NEW CASTLE —
Lean back, if only for a moment, and indulge in a muted existence. Turn off the music or TV. Set down your phone, dive deep in, and enjoy the silence. Close your eyes and sense the world around you.
Over the past several weeks I have been exploring the power of silence. This adventure has partially been spurred by my reading of the book, “The Wisdom of the Native American.” It is a collection of talks and speeches by Native American leaders, particularly those of the Lokota people. The Lakota (also known as Teton or Titunwan) were part of the seven council fires of the illustrious Sioux Nation.
These simple, yet enlightened men, understood what we in our efforts to achieve advancement, higher learning, and supremacy have forgotten or, quite frankly, forsaken. They knew and lived by the knowledge that silence was often more powerful than words.
Often times these people were judged by our Anglo ascendants to be stoic, indifferent, and even dumb. However, these judgments could not be any farther from the truth. These men were exercising the discipline and manners that they were raised to have. They were taught from a tender age that silence is the mother of truth and that the silent man is to be trusted. They were brought up knowing also that a man ever ready with speech is never to be taken seriously (think fast-talking salesman).
Silence before speaking is expected and encouraged in the Native culture. One is expected to carefully arrange his thoughts before speaking and to speak over someone or without direct intent is considered disrespectful. The Lakota taught that it does not take many words to speak the truth and that language can be smooth and deceptive. It can make wrong seem right and right appear to be wrong.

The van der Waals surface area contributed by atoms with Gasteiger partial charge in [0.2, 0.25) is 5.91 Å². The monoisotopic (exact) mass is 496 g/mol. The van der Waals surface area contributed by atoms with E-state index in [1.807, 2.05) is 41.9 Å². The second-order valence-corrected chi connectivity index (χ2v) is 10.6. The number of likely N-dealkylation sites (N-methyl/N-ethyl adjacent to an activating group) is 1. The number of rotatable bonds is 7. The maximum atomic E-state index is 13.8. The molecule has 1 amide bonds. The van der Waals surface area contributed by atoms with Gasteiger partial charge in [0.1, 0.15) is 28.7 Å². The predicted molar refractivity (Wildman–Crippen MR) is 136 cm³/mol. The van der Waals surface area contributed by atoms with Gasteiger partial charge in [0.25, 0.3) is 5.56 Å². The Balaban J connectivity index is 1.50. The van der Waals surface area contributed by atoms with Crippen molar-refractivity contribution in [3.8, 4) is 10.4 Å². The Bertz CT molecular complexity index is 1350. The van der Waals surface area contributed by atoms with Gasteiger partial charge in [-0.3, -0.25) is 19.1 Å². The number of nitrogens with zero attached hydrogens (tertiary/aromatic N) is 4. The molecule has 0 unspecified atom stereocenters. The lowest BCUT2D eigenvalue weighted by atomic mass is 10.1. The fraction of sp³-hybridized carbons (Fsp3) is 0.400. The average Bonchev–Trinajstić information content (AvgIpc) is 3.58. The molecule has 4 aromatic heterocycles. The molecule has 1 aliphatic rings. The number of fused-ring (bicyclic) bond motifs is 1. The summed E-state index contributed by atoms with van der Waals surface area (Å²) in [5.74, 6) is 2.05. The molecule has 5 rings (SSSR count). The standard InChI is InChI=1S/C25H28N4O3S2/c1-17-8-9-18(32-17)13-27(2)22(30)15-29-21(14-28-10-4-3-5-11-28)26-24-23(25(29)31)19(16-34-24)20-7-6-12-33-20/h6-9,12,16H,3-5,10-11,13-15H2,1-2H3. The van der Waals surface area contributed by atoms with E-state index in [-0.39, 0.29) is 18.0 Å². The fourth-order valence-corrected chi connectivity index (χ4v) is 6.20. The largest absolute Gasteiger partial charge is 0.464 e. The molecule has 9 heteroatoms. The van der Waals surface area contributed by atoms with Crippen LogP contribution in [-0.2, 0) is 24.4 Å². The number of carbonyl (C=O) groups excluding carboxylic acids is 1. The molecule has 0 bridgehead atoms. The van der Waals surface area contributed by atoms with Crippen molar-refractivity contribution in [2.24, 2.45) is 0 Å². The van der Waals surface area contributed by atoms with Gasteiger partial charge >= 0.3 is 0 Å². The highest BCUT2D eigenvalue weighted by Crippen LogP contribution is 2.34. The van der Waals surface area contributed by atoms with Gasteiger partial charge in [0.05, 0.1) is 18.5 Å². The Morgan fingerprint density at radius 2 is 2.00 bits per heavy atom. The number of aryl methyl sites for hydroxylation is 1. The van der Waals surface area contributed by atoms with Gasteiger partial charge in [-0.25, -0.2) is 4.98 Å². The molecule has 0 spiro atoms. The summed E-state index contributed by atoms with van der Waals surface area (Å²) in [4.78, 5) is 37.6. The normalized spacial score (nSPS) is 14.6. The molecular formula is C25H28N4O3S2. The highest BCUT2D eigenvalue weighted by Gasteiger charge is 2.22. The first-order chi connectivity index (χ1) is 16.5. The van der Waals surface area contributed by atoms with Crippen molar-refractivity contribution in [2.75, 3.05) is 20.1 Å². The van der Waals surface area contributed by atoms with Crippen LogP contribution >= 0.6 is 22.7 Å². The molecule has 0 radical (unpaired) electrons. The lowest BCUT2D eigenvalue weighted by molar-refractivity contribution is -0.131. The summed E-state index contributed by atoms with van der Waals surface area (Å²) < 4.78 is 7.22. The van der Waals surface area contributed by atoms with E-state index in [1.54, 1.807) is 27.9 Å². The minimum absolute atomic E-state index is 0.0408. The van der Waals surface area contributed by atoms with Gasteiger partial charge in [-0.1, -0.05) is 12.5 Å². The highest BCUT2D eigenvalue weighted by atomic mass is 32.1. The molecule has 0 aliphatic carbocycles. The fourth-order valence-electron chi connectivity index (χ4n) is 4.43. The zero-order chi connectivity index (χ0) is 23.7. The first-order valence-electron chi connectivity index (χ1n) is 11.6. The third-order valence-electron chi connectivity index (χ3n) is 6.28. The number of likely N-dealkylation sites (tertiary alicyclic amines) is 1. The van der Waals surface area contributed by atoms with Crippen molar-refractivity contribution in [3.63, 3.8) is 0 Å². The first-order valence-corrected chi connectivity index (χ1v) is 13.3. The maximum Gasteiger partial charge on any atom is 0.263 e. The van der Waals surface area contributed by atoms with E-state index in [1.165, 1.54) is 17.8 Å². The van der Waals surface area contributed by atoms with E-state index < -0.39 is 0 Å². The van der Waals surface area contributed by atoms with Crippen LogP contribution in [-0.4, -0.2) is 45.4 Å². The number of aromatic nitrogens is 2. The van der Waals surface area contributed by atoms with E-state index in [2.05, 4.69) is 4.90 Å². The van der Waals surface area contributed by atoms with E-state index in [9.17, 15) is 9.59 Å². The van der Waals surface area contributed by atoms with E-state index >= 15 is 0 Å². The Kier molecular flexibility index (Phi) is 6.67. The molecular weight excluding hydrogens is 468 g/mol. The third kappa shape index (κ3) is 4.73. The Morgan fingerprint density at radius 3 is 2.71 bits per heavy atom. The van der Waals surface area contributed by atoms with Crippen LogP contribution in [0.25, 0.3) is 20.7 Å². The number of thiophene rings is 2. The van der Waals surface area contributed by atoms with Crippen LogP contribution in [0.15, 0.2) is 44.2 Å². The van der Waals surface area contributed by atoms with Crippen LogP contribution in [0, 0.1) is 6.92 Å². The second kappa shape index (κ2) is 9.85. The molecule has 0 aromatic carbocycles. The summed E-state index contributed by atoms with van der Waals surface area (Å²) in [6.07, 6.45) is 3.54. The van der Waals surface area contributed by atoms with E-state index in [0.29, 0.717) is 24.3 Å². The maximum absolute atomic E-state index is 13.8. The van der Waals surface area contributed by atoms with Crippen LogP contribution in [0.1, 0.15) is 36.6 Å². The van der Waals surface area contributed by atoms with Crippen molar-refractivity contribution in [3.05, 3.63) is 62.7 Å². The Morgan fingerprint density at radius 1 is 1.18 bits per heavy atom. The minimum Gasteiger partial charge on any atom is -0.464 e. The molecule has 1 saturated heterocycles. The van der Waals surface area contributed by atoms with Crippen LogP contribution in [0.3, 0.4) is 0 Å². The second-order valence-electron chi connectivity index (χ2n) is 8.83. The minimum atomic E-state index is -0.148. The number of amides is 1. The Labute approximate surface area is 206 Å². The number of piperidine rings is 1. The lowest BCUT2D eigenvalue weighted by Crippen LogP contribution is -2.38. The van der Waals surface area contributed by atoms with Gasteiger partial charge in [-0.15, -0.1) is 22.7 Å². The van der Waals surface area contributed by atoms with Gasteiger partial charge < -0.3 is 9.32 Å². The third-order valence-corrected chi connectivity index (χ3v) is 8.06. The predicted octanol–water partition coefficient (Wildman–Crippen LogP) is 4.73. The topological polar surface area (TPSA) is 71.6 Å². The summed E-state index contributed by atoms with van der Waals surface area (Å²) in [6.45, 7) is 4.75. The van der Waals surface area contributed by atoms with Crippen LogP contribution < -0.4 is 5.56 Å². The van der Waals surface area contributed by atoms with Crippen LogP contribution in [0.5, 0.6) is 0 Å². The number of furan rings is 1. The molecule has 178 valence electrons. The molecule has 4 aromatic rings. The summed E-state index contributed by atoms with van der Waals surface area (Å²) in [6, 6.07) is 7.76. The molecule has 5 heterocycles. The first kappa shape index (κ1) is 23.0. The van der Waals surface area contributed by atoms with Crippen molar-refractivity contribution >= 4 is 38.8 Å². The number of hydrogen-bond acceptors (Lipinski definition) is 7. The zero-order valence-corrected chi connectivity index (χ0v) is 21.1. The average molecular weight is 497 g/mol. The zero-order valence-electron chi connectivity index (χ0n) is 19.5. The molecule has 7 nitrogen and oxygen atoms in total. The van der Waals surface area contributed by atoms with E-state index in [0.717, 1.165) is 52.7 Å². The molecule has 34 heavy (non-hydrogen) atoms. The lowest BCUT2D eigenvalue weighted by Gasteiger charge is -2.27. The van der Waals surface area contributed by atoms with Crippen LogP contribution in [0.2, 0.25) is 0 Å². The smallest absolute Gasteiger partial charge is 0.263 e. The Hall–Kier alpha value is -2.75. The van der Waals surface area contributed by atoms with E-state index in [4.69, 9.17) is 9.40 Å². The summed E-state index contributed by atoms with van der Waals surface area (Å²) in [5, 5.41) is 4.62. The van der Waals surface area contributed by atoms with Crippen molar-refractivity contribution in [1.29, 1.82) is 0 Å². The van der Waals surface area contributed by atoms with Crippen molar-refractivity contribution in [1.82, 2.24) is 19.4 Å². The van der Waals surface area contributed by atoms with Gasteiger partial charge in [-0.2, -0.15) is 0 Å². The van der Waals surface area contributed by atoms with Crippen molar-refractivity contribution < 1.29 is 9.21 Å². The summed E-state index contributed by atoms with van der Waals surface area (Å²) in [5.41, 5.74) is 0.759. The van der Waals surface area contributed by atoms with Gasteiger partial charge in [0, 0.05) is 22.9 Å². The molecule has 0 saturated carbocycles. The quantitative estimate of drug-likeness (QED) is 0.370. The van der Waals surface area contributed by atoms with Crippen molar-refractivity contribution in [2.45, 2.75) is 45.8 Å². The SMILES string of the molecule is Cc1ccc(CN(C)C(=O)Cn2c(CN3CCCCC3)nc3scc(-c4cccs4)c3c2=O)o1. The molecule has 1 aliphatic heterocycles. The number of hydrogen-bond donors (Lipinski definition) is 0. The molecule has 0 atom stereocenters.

Silence itself is peculiar. In the midst of misfortune, sickness, death, or sorrow of any kind it is a mark of respect. Likewise, in the presence of the notable and great, silence is symbol of honor. Silence, in its simplicity, possesses an uncanny ability to produce awkwardness and reverence in equal portions. Try just stopping a conversation mid-sentence and watch as the other participants squirm in their seats as they reach for the next syllable to interject. The pause and emptiness can build tension and discord. Some of the most intense and compelling scenes in film use the dramatic pause, and the longer the pause, the more the tension builds.
I will say that my experiment with silence has led me to a greater appreciation of the minute, yet magical, things of our Mother Earth. Much like my Native ancestors who sat on the earth, listening and absorbing its infinite knowledge, I long for those summer days where I can sit silently and stare at the clouds and ingest the sounds of nature in its pristine state.
Unhampered and undisturbed by our human intervention in the state that the Great Creator intended it to be.
NEW CASTLE —
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